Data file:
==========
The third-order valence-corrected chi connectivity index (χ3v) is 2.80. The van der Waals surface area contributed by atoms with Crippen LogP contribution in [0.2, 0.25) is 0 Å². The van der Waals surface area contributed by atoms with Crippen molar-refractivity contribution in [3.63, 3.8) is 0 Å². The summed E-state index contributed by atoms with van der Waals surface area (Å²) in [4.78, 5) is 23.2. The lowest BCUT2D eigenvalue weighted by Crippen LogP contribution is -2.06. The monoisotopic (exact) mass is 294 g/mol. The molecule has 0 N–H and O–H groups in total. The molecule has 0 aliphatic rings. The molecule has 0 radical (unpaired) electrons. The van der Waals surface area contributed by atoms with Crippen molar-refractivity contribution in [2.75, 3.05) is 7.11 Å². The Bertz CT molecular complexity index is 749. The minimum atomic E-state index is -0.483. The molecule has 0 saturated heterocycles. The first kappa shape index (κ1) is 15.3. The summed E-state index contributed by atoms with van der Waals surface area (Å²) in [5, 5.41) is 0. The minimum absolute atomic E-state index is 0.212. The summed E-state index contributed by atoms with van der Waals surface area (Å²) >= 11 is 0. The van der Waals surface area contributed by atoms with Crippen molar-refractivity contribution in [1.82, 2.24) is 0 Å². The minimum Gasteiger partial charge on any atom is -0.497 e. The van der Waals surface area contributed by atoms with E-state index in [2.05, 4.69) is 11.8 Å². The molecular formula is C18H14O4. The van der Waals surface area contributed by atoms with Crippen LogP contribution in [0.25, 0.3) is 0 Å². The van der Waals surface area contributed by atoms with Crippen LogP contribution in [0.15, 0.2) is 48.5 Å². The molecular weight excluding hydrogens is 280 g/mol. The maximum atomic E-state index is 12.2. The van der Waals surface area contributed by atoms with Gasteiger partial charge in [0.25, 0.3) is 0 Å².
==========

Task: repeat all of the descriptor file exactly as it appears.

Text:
The third-order valence-corrected chi connectivity index (χ3v) is 2.80. The van der Waals surface area contributed by atoms with Crippen LogP contribution in [0.2, 0.25) is 0 Å². The van der Waals surface area contributed by atoms with Crippen molar-refractivity contribution in [3.63, 3.8) is 0 Å². The summed E-state index contributed by atoms with van der Waals surface area (Å²) in [4.78, 5) is 23.2. The lowest BCUT2D eigenvalue weighted by Crippen LogP contribution is -2.06. The monoisotopic (exact) mass is 294 g/mol. The molecule has 0 N–H and O–H groups in total. The molecule has 0 aliphatic rings. The molecule has 0 radical (unpaired) electrons. The van der Waals surface area contributed by atoms with Crippen molar-refractivity contribution in [2.75, 3.05) is 7.11 Å². The Bertz CT molecular complexity index is 749. The minimum atomic E-state index is -0.483. The molecule has 0 saturated heterocycles. The first kappa shape index (κ1) is 15.3. The summed E-state index contributed by atoms with van der Waals surface area (Å²) in [5, 5.41) is 0. The minimum absolute atomic E-state index is 0.212. The summed E-state index contributed by atoms with van der Waals surface area (Å²) >= 11 is 0. The van der Waals surface area contributed by atoms with Crippen molar-refractivity contribution in [1.82, 2.24) is 0 Å². The minimum Gasteiger partial charge on any atom is -0.497 e. The van der Waals surface area contributed by atoms with E-state index in [2.05, 4.69) is 11.8 Å². The molecular formula is C18H14O4. The van der Waals surface area contributed by atoms with Crippen LogP contribution in [0.25, 0.3) is 0 Å². The van der Waals surface area contributed by atoms with Crippen LogP contribution in [0.15, 0.2) is 48.5 Å². The molecular weight excluding hydrogens is 280 g/mol. The maximum atomic E-state index is 12.2. The van der Waals surface area contributed by atoms with Gasteiger partial charge in [0.25, 0.3) is 0 Å².